Pressure ulcers pose significant negative individual consequences and financial burden on the healthcare system. Prolonged sitting in High Fowler's position (HF) is common clinical practice for older adults who spend extended periods of time in bed. While HF aids in digestion and respiration, being placed in a HF may increase perceived discomfort and risk of pressure ulcers due to increased pressure magnitude at the sacral and gluteal regions. It is likely that shearing forces could also contribute to risk of pressure ulcers in HF. The purpose of this study was to evaluate the effect of a low-tech and time-efficient Trunk Release Manuever (TRM) on sacral and gluteal pressure, trunk displacement and perceived discomfort in ambulatory older adults.A randomized controlled trial was used. We recruited community-living adults who were 60 years of age and older using posters, newspaper advertisements and word-of-mouth. Participants were randomly allocated to either the intervention or control group. The intervention group (n = 59) received the TRM, while the control group (n = 58) maintained the standard HF position.The TRM group had significantly lower mean (SD) PPI values post-intervention compared to the control group, 59.6 (30.7) mmHg and 79.9 (36.5) mmHg respectively (p = 0.002). There was also a significant difference in trunk displacement between the TRM and control groups, +3.2 mm and -5.8 mm respectively (p = 0.005). There were no significant differences in perceived discomfort between the groups.The TRM was effective for reducing pressure in the sacral and gluteal regions and for releasing the trunk at the point of contact between the skin and the support surface, but did not have an effect on perceived discomfort. The TRM is a simple method of repositioning which may have important clinical application for the prevention of pressure ulcers that may occur as a result of HF.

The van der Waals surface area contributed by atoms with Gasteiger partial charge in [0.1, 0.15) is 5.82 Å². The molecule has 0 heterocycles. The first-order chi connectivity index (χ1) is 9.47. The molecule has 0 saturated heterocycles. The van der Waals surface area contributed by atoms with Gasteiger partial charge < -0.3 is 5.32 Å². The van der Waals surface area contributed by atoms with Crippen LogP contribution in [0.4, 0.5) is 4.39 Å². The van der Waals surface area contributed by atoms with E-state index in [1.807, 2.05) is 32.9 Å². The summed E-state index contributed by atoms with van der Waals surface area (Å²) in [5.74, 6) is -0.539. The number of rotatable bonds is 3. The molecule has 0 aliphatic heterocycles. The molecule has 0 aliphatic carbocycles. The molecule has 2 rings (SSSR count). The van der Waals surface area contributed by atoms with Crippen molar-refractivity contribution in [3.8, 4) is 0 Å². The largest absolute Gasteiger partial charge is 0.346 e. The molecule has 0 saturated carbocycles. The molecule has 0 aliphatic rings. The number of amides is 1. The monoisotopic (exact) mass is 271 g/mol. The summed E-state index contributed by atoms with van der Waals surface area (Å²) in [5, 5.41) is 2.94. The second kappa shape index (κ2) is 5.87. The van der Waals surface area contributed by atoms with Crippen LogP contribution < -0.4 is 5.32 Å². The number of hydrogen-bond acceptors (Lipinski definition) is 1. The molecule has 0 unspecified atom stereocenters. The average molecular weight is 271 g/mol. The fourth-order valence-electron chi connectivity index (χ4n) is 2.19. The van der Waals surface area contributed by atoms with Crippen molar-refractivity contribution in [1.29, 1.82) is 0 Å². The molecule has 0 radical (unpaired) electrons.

- [Reduction of intraoperative bleeding during functional endoscopic sinus surgery]. [English Abstract, Journal Article, Review]